Since our recent discussion about “why Paul didn’t quote Jesus” I’ve spent more time thinking about the question. Since what follows is about 3 times longer than a post of “reasonable length” you may not have time for it now. But I hope that, if not now, when you have a chance you will see if you agree with the conclusions I’m coming to. The conversation we started on a March 20 post begins again here:
Critics of the church raise an interesting question about the credibility of the Apostle Paul.
The query sounds something like this: If Paul was representing Jesus as much as he claims, why does he rarely quote Christ in his letters?
If we haven’t heard anyone raise this challenge before, it might surprise us to know that Paul was not the only one who did not quote Jesus as much as we might expect.
Peter, James, and John follow the same pattern. After spending three years with Jesus, their letters reflect almost no specific mention to what they had heard their teacher say. None of them referred to their teacher’s now famous words about the kingdom of God, the prodigal son, the good Samaritan, the poor, the sick, or the oppressed.
By Jewish standards this lack of direct mention is unusual. Students of rabbis were known for memorizing and quoting their teachers.
So why don’t the letters of Jesus’ disciples give more attention to his stories or sayings?
Some critics suggest that Paul didn’t write more specifically about Jesus because he came later and didn’t know enough about the rabbi from Nazareth to do so.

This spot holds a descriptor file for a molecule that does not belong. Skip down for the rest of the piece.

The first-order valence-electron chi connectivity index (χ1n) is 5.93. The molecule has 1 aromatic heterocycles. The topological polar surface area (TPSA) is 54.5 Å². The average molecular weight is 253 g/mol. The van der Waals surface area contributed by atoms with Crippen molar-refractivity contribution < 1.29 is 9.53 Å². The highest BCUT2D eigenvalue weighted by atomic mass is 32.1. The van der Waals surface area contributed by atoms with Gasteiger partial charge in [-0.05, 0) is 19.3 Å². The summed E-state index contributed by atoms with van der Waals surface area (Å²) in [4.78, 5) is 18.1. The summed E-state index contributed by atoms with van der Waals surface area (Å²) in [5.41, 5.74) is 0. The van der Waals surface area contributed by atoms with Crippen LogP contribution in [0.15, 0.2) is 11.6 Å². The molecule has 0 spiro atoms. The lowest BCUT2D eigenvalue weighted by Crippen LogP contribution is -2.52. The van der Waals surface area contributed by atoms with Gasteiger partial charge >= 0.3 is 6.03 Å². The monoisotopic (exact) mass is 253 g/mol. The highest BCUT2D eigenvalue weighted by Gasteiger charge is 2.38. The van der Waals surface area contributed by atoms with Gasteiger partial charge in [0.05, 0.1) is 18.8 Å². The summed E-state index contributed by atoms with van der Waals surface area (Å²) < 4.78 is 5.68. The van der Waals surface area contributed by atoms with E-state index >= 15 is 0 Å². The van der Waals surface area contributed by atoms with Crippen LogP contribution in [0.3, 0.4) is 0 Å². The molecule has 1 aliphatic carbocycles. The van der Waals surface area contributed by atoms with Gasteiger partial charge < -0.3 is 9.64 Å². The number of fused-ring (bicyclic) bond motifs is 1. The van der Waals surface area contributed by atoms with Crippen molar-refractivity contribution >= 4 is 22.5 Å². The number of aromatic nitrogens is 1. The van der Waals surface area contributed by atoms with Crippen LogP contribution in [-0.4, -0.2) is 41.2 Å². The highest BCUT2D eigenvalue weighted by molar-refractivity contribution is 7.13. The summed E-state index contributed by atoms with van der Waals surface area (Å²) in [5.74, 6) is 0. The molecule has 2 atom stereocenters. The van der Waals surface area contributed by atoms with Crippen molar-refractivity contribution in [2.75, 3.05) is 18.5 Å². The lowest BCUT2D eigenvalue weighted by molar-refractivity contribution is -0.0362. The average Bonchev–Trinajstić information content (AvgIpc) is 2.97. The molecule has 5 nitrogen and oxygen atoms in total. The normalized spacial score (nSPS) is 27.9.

But if Paul could only speak personally of his encounter with the risen Christ on the road to Damascus, that doesn’t explain the silence of Peter, James, and John.
John, in turn, did have personal contact with Jesus, and quotes him at length in his Gospel, but only once in his three letters (1John 3:23). When Paul follows a similar pattern in his letters, his credibility is questioned. So it’s important to understand the distinct roles of New Testament Gospels and letters.
The letters have a different purpose than the Gospels. The gospels provide a record of what Jesus said and did. The letters of Paul and the Apostles explain the meaning and practical implications of who Jesus was and what he did for us.
The authors of New Testament letters were not writing in the measured tones of rabbinic discourse. Nor were they compiling the historical facts we find in the gospels of Matthew, Mark, Luke, and John. Instead, because of what they had seen happen to Jesus, they were not identifying themselves in their letters as disciples of a rabbi, but as servants and sent-ones (apostles) of the risen Lord. In the process their letters became an important part of the Bible.
If we miss God’s “voice” in the letters of the New Testament we could make the mistake of thinking that the words of Jesus carry more weight than the words of Moses, Paul, or his Apostles. That’s why it is so important to remember that the Lord himself promised that, after his return to his Father, he would send his Spirit to help his disciples give witness to what they had seen and heard (John 14:26; 15:26-27). This assurance helps us understand how we can listen to Paul as we listen to Moses and Jesus.